Babies will be exposed to dust mites in allergy battle
Doctors are to expose babies to dust mites in an attempt to halt a rising allergy epidemic.
Experts hope that exposing babies under a year old to the common allergen -- often found in pillows, mattresses and on carpets -- when their immune systems are developing will prevent them becoming allergic in the future.
A total of 120 babies aged five to nine months with a family history of allergy will take part in the project.
It is being conducted at the respiratory biomedical research unit at University Hospital Southampton and the David Hide Asthma and Allergy Research Centre at St Mary's Hospital on the Isle of Wight.
As many as one-in-four people are affected by an allergy at some time in their lives, with children accounting for half of all those affected.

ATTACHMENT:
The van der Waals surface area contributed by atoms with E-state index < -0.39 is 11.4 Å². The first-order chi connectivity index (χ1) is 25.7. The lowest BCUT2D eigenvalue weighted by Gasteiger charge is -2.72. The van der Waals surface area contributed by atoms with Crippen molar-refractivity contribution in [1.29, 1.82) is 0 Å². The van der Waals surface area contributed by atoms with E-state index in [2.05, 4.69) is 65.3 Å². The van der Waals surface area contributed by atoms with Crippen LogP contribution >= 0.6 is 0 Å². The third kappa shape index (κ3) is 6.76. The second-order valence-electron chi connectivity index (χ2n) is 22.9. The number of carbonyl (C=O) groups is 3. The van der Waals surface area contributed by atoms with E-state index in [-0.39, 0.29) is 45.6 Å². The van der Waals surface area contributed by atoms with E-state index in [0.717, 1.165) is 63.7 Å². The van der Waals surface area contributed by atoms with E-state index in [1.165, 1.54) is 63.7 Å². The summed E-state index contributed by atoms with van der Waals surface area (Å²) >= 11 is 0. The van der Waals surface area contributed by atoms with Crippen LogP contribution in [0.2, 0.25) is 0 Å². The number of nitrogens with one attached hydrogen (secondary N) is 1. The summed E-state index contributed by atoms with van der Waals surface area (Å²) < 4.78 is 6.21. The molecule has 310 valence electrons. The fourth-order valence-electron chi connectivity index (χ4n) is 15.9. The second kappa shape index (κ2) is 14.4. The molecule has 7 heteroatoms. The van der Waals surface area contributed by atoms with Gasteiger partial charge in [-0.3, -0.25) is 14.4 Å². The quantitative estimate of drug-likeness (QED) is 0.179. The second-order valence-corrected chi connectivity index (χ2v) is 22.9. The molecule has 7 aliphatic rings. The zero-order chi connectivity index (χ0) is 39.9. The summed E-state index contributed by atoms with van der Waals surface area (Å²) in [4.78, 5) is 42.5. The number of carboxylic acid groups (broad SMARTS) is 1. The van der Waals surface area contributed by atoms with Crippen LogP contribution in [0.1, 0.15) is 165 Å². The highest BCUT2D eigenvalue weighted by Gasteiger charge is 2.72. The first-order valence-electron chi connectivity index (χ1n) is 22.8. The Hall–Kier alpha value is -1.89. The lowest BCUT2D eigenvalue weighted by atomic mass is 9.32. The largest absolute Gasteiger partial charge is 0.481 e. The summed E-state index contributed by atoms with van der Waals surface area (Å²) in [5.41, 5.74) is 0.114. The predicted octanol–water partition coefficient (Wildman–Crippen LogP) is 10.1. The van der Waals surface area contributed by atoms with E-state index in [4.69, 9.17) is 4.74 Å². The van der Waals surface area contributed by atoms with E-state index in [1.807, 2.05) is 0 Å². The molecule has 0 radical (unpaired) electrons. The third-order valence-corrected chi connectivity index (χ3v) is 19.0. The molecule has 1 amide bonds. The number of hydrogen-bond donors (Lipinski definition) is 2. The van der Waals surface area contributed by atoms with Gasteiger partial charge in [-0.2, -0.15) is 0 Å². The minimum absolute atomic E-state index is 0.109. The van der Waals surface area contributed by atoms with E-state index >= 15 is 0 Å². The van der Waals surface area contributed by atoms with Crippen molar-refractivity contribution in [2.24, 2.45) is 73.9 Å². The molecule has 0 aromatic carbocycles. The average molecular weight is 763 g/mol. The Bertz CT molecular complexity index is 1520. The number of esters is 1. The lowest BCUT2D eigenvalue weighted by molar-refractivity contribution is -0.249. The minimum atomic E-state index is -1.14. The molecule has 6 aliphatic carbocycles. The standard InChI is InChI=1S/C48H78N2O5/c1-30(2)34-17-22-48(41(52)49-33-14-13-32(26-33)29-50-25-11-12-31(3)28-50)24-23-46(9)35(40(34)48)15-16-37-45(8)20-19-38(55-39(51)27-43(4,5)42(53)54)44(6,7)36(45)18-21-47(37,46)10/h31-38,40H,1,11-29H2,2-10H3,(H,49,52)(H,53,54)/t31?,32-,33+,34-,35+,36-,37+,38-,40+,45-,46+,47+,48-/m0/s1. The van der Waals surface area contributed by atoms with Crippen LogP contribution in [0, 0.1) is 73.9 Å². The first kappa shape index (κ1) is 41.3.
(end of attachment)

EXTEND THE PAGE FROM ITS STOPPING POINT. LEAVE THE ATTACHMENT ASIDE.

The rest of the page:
Dust mites are the most prevalent allergy-triggering substance, causing a number of different allergies and inducing reactions in 85pc of children with asthma.
Professor Graham Roberts, a specialist in respiratory and allergy medicine, said: "Although we still do not know why more children are suffering from asthma, eczema, hay fever and food allergy, we do know that children born in families with asthma and allergic disease are at a higher risk of developing them.
"Therefore, we hope that by giving babies a common allergen when their immune systems are working out what is and isn't harmful will allow us to teach their bodies to accept it and not become susceptible as they grow older."
Professor Hasan Arshad, director of the David Hide Centre, said: "We believe we need to act very early in life -- well before babies reach their first birthday -- to be effective and, if we are correct, this should reduce the development of asthma and other allergies."